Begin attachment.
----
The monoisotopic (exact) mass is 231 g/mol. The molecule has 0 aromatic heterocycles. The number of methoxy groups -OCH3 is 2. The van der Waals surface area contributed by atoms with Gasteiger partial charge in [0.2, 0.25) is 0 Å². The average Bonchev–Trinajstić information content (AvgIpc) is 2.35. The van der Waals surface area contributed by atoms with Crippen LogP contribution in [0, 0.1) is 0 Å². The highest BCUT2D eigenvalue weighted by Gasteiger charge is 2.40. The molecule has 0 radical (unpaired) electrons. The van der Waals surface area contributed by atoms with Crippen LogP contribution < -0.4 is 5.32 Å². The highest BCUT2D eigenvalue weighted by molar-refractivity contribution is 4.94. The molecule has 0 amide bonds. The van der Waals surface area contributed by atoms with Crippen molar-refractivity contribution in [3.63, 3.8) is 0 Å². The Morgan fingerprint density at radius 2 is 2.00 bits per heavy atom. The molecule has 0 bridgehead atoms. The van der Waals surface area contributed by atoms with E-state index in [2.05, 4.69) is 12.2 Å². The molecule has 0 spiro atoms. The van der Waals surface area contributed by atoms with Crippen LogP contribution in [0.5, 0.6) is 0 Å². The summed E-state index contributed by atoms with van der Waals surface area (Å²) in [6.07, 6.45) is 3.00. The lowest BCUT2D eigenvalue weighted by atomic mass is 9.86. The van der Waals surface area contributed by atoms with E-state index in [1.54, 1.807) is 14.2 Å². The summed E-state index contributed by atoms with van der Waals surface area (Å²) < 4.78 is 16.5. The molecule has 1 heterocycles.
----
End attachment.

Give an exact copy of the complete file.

The monoisotopic (exact) mass is 231 g/mol. The molecule has 0 aromatic heterocycles. The number of methoxy groups -OCH3 is 2. The van der Waals surface area contributed by atoms with Gasteiger partial charge in [0.2, 0.25) is 0 Å². The average Bonchev–Trinajstić information content (AvgIpc) is 2.35. The van der Waals surface area contributed by atoms with Crippen LogP contribution in [0, 0.1) is 0 Å². The highest BCUT2D eigenvalue weighted by Gasteiger charge is 2.40. The molecule has 0 radical (unpaired) electrons. The van der Waals surface area contributed by atoms with Crippen LogP contribution < -0.4 is 5.32 Å². The highest BCUT2D eigenvalue weighted by molar-refractivity contribution is 4.94. The molecule has 0 amide bonds. The van der Waals surface area contributed by atoms with Crippen molar-refractivity contribution in [3.63, 3.8) is 0 Å². The Morgan fingerprint density at radius 2 is 2.00 bits per heavy atom. The molecule has 0 bridgehead atoms. The van der Waals surface area contributed by atoms with E-state index in [2.05, 4.69) is 12.2 Å². The molecule has 0 spiro atoms. The van der Waals surface area contributed by atoms with Crippen LogP contribution in [0.5, 0.6) is 0 Å². The summed E-state index contributed by atoms with van der Waals surface area (Å²) in [6.07, 6.45) is 3.00. The lowest BCUT2D eigenvalue weighted by atomic mass is 9.86. The van der Waals surface area contributed by atoms with E-state index in [1.54, 1.807) is 14.2 Å². The summed E-state index contributed by atoms with van der Waals surface area (Å²) < 4.78 is 16.5. The molecule has 1 heterocycles.